Turning six in 2016, QWFF includes an annual multi day/multi venue festival, youth-oriented educational initiatives and year round screening opportunities for QWFF filmmakers, past and present. The festival is programmed in thematic blocks with provocative titles. Each BLOCK is followed by a post-screening dialogue to engage audiences from the demographically diverse communities and to introduce them to our local and international filmmakers.
1. Can you tell us about your QAF funded project?
The 6th Annual Queens World Film Festival is set to open on March 15 at MoMI with a 7:00pm Pre-Screening Reception sponsored by Investors Bank and Catered by Station LIC. The 8:00 Opening Night Program will feature our 2016 Spirit of Queens Honoree Melvin Van Peebles and a selection of shorts paired with a feature film from Iran. The next day, the festival will return to MoMI and add three more locations: The Secret Theatre in LIC, The All Saints' Episcopal Church in Sunnyside and PS 69 in Jackson Heights.
We have programmed the festival in thematic blocks, pairing films together to create a specific cinematic experience. This year's films come from many of the countries whose Diasporas are represented in Queens, and they promise to move and entertain our audiences. There are tender films, heartbreaking films, and several works that are extremely provocative, even disturbing. Taken as a whole, the 2016 QWFF roster of festival films reflect the discussions artists are having around the world about belonging, civil rights, love, family and hope.
Out of the 144 films, 40 of them are by women another 40 credit a woman as a producer and 19 of the filmmakers are from Queens. For 1 week in March, we will make sure that every film, every venue and every audience member has the best experience we can provide. We can always sleep in April.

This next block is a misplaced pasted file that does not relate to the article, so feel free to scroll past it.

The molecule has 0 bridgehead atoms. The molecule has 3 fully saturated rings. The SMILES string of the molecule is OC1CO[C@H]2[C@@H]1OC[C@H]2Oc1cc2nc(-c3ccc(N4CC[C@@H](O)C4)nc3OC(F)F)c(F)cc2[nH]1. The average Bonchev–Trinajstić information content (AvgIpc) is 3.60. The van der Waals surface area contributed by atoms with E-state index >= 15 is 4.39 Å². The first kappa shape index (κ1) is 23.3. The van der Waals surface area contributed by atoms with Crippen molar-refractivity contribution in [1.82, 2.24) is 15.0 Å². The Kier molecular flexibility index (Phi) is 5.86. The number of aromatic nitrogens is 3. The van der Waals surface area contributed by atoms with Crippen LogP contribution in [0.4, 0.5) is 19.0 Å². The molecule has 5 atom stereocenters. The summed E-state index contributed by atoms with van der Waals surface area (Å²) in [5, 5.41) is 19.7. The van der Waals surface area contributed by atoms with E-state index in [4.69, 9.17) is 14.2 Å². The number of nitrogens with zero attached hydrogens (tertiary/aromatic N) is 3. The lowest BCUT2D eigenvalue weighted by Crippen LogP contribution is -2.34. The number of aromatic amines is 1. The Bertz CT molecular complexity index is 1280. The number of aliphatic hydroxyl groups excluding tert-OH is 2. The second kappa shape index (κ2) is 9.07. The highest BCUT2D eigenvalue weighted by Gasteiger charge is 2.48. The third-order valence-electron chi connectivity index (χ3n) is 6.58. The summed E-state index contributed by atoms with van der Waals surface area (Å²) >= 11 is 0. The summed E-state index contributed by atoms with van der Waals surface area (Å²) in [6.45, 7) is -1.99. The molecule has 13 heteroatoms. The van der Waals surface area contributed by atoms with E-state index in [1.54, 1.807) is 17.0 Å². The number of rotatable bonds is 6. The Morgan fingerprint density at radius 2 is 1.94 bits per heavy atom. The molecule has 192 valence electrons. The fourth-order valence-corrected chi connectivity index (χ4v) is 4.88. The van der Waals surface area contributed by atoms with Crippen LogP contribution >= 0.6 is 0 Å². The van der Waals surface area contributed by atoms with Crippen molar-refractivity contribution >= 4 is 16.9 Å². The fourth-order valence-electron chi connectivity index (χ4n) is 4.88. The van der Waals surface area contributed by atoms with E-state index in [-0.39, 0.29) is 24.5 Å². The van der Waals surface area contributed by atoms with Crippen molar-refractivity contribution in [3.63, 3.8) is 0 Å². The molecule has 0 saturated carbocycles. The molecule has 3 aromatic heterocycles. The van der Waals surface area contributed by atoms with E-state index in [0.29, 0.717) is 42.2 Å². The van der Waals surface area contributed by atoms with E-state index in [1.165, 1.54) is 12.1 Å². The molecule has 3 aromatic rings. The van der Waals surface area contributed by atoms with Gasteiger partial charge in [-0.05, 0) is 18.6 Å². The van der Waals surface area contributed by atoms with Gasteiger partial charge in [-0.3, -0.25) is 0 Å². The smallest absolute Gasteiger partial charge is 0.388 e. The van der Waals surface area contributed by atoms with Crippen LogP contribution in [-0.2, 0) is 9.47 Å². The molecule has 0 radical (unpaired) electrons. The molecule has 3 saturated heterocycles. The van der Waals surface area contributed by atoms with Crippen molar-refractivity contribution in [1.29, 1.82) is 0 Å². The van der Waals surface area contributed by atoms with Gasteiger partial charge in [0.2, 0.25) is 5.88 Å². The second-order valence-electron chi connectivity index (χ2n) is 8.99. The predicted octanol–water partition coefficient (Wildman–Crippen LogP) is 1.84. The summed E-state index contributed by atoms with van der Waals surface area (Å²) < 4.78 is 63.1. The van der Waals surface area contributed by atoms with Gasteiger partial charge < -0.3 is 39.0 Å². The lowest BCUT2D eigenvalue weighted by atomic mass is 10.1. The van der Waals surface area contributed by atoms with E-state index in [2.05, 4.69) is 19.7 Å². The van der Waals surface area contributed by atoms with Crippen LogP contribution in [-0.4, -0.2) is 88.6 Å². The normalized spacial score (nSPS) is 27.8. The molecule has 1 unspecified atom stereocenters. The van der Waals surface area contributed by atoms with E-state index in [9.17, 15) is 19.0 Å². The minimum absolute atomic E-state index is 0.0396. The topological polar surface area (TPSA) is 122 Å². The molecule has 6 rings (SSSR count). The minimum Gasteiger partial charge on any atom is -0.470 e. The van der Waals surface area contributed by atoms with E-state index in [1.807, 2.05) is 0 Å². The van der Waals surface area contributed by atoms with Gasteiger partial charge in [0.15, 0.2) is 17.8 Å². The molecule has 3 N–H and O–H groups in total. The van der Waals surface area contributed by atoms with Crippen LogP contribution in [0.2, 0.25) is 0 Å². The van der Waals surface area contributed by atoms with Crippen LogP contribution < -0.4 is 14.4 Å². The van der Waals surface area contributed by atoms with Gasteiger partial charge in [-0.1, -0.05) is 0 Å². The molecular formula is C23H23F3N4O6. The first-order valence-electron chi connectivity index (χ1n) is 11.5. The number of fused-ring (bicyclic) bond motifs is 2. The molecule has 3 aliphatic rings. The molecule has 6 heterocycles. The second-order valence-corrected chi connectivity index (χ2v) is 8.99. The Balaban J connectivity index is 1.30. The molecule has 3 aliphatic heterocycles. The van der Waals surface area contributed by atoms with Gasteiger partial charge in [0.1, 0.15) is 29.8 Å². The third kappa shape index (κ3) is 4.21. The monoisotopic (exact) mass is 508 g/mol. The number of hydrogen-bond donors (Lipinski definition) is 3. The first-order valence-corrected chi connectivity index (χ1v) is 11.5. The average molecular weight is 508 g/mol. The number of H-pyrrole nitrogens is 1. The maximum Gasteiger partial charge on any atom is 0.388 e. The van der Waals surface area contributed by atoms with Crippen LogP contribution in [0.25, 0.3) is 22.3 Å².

2. How do you think this project will impact the community?
QWFF brings people together on so many levels that are good for the filmmakers, the community, the businesses. One of our driving mottoes is that it's not a good deal unless it's a good deal for everyone. Last year 61% of our ticket purchases came from outside the borough. That is extremely encouraging. People came to the festival and spent money at our restaurants, bars and boutiques. It is important to us that the festival is good for the whole boro.
3. How has QCA been helpful in the grant process?
I wish I had taken more advantage of the support, the bootcamps, the workshops. We are so shorthanded that I haven't even been able to ask for the feedback on our grant application. I know QCA is there for us and helpful, I just haven't been able to take advantage of those support services. The application is very straight forward, easy to navigate and clearly presented. I appreciate that you can return to finish the grant process and can't get timed out.
4. Here is your chance, what do you want everyone to know about your organization?
When we push the button on a projector and the image is crisp and the sound is even, it represents hours and hours of attention to the media, the screening equipment, the transfer and digitizing process. We know how hard it is to create a finished film. We know that more often than not, the filmmaker has juggled conflicting commitments, operated on a budget far less than what is needed, kept their vision alive through countless challenges and still found a way to realize their vision. To us, the filmmaker is our most important client and we spend hours and hours making sure that their work will be seen exactly the way they intended. Especially a filmmaker who has completed their work against all odds. I think many times, the image of a film festival brings to mind parties, red carpets, etc. To us, the festival means satisfying the urge to gather and share our stories. Using the moving image to tell that story resonates with everyone who works on QWFF. The organization is comprised of artists of all kinds, photographers, dancers, animators, college students and retired teachers. The faces of QWFF span a broad range of ethnicity, on a typical day here you will meet a young man from Ecuador, another from Guyana, a young lady from Turkey working along side a Vietnam Vet from Jackson Heights and an intern from Korea.